AIG bailout profits came with a price
The sale of AIG stock by the Treasury Department is a relief for many who worried taxpayers would lose more than $180 billion committed to the insurer. See full story.
TARP watchdog on Treasury, AIG, too-big-to-fail
As the Treasury Department unveils its plan to dramatically chop its stake in American International Group, the watchdog for the sweeping bank bailout program is still concerned that the firm hasn't been designated as "systemically" risky four years after the financial crisis. See full story.
Monday's biggest gaining and declining stocks
MarketWatch's daily rundown of shares making sizable moves in the U.S. stock market. See full story.
U.S. stocks steady ahead of Fed
U.S. stocks trade in a narrow range to begin the week, consolidating following multi-year highs, with expectations running high that the Federal Reserve will signal another round of bond-buying in the days ahead. See full story.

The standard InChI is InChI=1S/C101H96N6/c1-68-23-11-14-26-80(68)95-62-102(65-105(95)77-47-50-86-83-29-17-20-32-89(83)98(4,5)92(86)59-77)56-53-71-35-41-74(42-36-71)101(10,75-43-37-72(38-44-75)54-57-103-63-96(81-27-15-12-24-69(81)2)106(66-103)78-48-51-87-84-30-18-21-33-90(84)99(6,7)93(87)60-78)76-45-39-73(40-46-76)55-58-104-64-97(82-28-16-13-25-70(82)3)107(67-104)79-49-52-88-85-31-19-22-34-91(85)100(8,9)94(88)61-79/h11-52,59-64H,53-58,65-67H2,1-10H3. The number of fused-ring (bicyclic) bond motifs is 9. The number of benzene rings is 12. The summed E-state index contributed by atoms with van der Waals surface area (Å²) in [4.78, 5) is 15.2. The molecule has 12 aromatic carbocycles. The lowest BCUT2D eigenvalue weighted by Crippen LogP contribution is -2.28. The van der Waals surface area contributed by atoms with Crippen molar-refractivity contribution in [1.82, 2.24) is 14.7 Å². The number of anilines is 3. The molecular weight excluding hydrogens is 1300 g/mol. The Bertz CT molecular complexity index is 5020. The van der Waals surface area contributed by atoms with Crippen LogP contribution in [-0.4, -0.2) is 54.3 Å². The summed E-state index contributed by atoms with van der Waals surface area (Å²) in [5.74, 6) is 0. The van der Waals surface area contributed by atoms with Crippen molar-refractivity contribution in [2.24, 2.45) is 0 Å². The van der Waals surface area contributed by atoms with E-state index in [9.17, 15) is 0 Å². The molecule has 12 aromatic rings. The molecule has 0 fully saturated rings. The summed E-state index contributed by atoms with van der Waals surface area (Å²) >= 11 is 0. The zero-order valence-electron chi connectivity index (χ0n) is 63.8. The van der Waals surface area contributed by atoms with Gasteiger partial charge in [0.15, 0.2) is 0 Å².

Euro optimism won't last for long
Markets are calm again, temporarily, But they seem to have forgotten that the German Parliament has an effective veto over the aid programs that have to be in place before the ECB can open up its heavy artillery, writes David Marsh. See full story.
Microsoft's launch of its new mobile software was highly consumer focused. But it should be focusing more on the obvious customer target: the corporate BlackBerry crowd, stuck waiting until next year for anything new. See full story.
Since the recession, companies avoided hiring new employees by pushing existing staff to work longer and harder. But experts say employers may have squeezed everything they can out of their workforce--and now have no choice but to start hiring. See full story.